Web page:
Chuck Morrison at Classic Catch Guide Service (479-774-9117) said surface water temperature is in the upper 70s to lower 80s. Water clarity is good upriver, gradually decreasing as you go downriver until you get to the State Park area, which has low visibility. Bass have been slow from dam to dam, but they can still be caught on buzzbaits and frogs early in the morning and late in the evening and on spinnerbaits and jigs with bamboozie craw around wood. Worms and crankbaits have been working well on sandbars and shell beds. Striped bass have been slow since the current slowed. Look for stripers around rocks and at the inlet of the nuclear plant, and fish spinnerbaits, jerkbaits and topwater poppers. Bream have been excellent lately. If you can find a cottonwood tree down in the river, it will be loaded with bream. Use crickets, worms, small jigs and flies. White bass are in the creeks. Use small white crankbaits, Pop-R's, tailspinners and small spoons. Catfish has been good just out of the river channel on points using live bream. No report on crappie.
As of Wednesday, the Army Corps of Engineers reports the lake’s elevation was 384.70 feet msl (full pool – 384 msl).
As of Wednesday, the Army Corps of Engineers reports the lake’s elevation was 568.85 feet msl (full pool – 578 msl).
(Updated 9-30-2015) Todd Gadberry at Mountain Harbor Resort
said the water is clear and the surface water temperature is 76 to 80 degrees. Black bass are very good and being caught with topwater baits and spy baits on points near structure. Walleye are slow, but a few have been caught on ¾-oz. CC spoons jigged vertically near structure. Stripers are fair on live bait and hair jigs on main lake points and humps on the east end of the lake. Bream are very good on worms, grubs or crickets near brush in 15 to 25 feet of water. Crappie are biting well near brush on small spoons, minnows or crappie jigs fished 20 to 30 feet deep. Catfish are biting well on nightcrawlers or stink bait.
Darryl Morris at Family Fishing Trips
said bass are beginning to break the surface in the mornings in the White Oak Basin area. Be ready with Rooster Tails and topwater lures for the breaking fish, and have a spoon tied on to catch a few extra fish when the surface action subsides.
(Updated 9-30-2015) Shane Goodner, owner of Catch’em All Guide Service
said Entergy has gone to a minimum flow generation schedule below Carpenter Dam. Flow will occur every few days to maintain lake levels, but this plan is subject to change due to demands on the system. Water temperature has risen to 64 degrees below the dam with clear conditions in the tailrace. Rainbow trout fishing is over until mid-November when the water cools and the stocking program begins again. Large schools of threadfin shad are migrating into the tailrace from the main lake, which has attracted several fish species into the area to feed. Walleye have been caught on brightly colored jigs in the main channel. These fish are on the small size with the majority weighing just over a pound. Carolina rigs tipped with nightcrawlers or live minnows have also been effective in the late evening. A few white and black bass have been caught around the dam on Alabama rigs and spinnerbaits cast over rock structure. Very little surface action has been observed despite large numbers of shad in the area. Catfish are biting well below the bridge on cut bait fished under a jug or tightlined from a boat. As water temperature cools, numbers of game fish will move into the area to feed. Striper and hybrid action has been very slow, but this can change rapidly with the presence of baitfish. Catfish are still being caught below the bridge on cut-bait fished under a jug or tightlined from a boat.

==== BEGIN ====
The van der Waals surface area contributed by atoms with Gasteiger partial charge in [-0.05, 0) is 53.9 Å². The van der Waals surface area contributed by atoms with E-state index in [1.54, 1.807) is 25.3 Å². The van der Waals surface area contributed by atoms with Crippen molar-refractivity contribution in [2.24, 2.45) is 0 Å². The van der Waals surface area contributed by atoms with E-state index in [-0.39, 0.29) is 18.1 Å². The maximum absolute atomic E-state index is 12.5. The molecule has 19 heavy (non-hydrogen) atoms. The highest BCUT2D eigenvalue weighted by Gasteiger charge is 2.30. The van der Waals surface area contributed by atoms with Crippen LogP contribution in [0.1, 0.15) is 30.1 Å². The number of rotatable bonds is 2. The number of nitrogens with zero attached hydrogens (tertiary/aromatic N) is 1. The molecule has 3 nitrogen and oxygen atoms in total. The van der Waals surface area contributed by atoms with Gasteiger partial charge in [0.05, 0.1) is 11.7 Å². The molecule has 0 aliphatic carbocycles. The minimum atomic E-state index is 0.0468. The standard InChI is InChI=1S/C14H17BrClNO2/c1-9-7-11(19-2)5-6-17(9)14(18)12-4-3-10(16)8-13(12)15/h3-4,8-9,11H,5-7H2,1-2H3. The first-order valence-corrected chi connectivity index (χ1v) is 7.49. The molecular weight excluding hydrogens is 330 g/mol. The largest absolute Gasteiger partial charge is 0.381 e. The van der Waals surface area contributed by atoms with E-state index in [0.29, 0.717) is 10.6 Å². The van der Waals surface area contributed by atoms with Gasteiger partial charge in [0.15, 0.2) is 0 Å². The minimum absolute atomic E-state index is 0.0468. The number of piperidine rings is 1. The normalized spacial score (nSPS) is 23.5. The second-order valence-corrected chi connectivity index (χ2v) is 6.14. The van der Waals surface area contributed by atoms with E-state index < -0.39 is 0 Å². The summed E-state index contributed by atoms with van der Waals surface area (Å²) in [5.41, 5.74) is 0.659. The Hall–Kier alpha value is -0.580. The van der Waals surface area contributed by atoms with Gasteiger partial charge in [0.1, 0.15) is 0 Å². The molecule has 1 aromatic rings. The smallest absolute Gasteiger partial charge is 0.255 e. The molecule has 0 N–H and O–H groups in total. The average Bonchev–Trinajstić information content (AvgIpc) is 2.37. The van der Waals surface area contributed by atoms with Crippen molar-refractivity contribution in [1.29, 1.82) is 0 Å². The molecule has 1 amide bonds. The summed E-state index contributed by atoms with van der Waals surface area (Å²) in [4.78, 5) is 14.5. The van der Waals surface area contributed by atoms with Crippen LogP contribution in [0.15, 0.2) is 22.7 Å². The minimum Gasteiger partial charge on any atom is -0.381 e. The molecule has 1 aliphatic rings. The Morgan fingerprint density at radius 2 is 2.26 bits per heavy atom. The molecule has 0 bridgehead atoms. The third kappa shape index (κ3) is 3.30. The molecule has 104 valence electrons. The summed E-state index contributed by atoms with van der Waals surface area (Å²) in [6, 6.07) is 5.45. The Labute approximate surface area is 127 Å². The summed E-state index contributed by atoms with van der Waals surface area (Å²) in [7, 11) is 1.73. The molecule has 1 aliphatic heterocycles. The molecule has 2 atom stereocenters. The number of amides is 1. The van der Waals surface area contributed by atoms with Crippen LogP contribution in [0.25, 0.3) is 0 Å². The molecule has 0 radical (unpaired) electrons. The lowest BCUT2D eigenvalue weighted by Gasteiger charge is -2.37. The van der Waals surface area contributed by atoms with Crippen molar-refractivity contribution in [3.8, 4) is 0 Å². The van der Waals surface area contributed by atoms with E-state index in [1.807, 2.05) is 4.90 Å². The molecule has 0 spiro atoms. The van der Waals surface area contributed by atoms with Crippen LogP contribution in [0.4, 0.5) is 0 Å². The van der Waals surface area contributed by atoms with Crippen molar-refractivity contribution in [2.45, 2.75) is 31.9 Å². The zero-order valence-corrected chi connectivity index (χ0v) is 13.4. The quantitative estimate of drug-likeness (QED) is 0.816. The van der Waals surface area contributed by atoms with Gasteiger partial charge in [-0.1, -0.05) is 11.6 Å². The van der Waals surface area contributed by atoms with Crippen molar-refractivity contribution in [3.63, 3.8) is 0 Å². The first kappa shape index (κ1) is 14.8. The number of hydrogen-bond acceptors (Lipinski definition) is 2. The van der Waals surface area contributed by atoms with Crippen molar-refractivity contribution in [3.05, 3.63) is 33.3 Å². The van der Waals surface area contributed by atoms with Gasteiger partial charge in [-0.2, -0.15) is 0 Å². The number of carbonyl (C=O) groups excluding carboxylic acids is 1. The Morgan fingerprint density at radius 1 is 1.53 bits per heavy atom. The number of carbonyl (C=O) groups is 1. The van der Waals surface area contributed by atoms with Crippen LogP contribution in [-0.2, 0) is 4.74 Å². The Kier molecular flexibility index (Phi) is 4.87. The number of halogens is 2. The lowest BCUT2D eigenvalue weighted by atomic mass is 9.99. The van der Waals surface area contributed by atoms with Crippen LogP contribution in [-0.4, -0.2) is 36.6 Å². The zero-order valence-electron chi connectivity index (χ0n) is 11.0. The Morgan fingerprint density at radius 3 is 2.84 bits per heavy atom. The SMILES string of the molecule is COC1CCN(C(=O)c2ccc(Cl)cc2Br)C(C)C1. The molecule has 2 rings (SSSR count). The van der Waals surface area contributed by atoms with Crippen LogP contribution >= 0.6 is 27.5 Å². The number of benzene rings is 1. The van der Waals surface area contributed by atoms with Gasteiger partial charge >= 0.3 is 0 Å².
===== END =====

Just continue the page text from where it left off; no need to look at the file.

(Updated 9-30-2015) Mississippi River State Park
(870-295-4040) said the bass are moving up and hitting crankbaits and topwater baits off points. Bream are staying on their beds and hitting popping bugs. Crappie are steady on jigs and minnows. Catfish are still hitting steady on stink bait and hot dogs. Mississippi River State Park is hosting a kayak tour at Bear Creek Lake on Saturday, October 31st. To sign up please call Mississippi River State Park at (870) 295-4040.
(Updated 9-30-2015) Mississippi River State Park
(870-295-4040) said bream are biting well on crickets and popping bugs. Crappie are slow, and the bass are coming up and hitting crankbaits. Catfish are slow. The water temperatures is steadily dropping. The annual Storm Creek Lake Cleanup will be hosted by the St. Francis National Forest and Mississippi River State Park on October 3.
Maddox Bay Landing (870-462-8317) said said the water is cool and a little high. Last week was excellent of fishing. Bream are biting well on crickets in 2 to 4 feet of water. Crappie are biting well on jigs fished in brush 2 to 4 feet deep. Bass are biting very well on crankbaits, topwater lures and soft-plastics fished close to the trees. White bass are hitting well in swift water. Catfishing is good in deeper holes near swift current on worms and stink bait.